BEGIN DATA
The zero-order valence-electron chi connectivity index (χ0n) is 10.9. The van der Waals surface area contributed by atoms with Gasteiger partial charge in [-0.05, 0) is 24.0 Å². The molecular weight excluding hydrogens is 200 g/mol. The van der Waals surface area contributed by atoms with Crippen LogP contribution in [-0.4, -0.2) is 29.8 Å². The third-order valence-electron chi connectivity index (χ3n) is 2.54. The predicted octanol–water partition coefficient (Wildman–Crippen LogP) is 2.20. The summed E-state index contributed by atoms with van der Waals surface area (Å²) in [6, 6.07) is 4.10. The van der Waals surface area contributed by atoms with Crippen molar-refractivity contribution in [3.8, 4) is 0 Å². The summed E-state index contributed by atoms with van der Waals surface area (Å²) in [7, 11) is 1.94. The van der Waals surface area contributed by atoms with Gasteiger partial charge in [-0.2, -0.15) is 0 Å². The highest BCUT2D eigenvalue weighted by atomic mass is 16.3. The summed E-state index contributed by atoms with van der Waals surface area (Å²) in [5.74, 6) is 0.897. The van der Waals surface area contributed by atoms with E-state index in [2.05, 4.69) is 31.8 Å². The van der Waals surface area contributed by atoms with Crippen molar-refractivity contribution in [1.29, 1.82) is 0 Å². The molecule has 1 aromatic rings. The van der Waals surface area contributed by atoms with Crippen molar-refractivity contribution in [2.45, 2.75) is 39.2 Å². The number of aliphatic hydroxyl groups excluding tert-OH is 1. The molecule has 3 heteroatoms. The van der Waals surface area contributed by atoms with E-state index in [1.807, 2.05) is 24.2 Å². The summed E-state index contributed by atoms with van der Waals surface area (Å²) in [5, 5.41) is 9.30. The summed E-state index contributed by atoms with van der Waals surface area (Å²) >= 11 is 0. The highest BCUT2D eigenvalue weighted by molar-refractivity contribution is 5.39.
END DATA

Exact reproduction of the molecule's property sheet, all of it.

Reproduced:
The zero-order valence-electron chi connectivity index (χ0n) is 10.9. The van der Waals surface area contributed by atoms with Gasteiger partial charge in [-0.05, 0) is 24.0 Å². The molecular weight excluding hydrogens is 200 g/mol. The van der Waals surface area contributed by atoms with Crippen LogP contribution in [-0.4, -0.2) is 29.8 Å². The third-order valence-electron chi connectivity index (χ3n) is 2.54. The predicted octanol–water partition coefficient (Wildman–Crippen LogP) is 2.20. The summed E-state index contributed by atoms with van der Waals surface area (Å²) in [6, 6.07) is 4.10. The van der Waals surface area contributed by atoms with Crippen molar-refractivity contribution in [3.8, 4) is 0 Å². The summed E-state index contributed by atoms with van der Waals surface area (Å²) in [7, 11) is 1.94. The van der Waals surface area contributed by atoms with Gasteiger partial charge in [-0.2, -0.15) is 0 Å². The highest BCUT2D eigenvalue weighted by atomic mass is 16.3. The summed E-state index contributed by atoms with van der Waals surface area (Å²) in [5.74, 6) is 0.897. The van der Waals surface area contributed by atoms with E-state index in [2.05, 4.69) is 31.8 Å². The van der Waals surface area contributed by atoms with Crippen molar-refractivity contribution in [1.29, 1.82) is 0 Å². The molecule has 1 aromatic rings. The van der Waals surface area contributed by atoms with Crippen molar-refractivity contribution in [2.45, 2.75) is 39.2 Å². The number of aliphatic hydroxyl groups excluding tert-OH is 1. The molecule has 3 heteroatoms. The van der Waals surface area contributed by atoms with E-state index in [1.807, 2.05) is 24.2 Å². The summed E-state index contributed by atoms with van der Waals surface area (Å²) in [5, 5.41) is 9.30. The summed E-state index contributed by atoms with van der Waals surface area (Å²) >= 11 is 0. The highest BCUT2D eigenvalue weighted by molar-refractivity contribution is 5.39.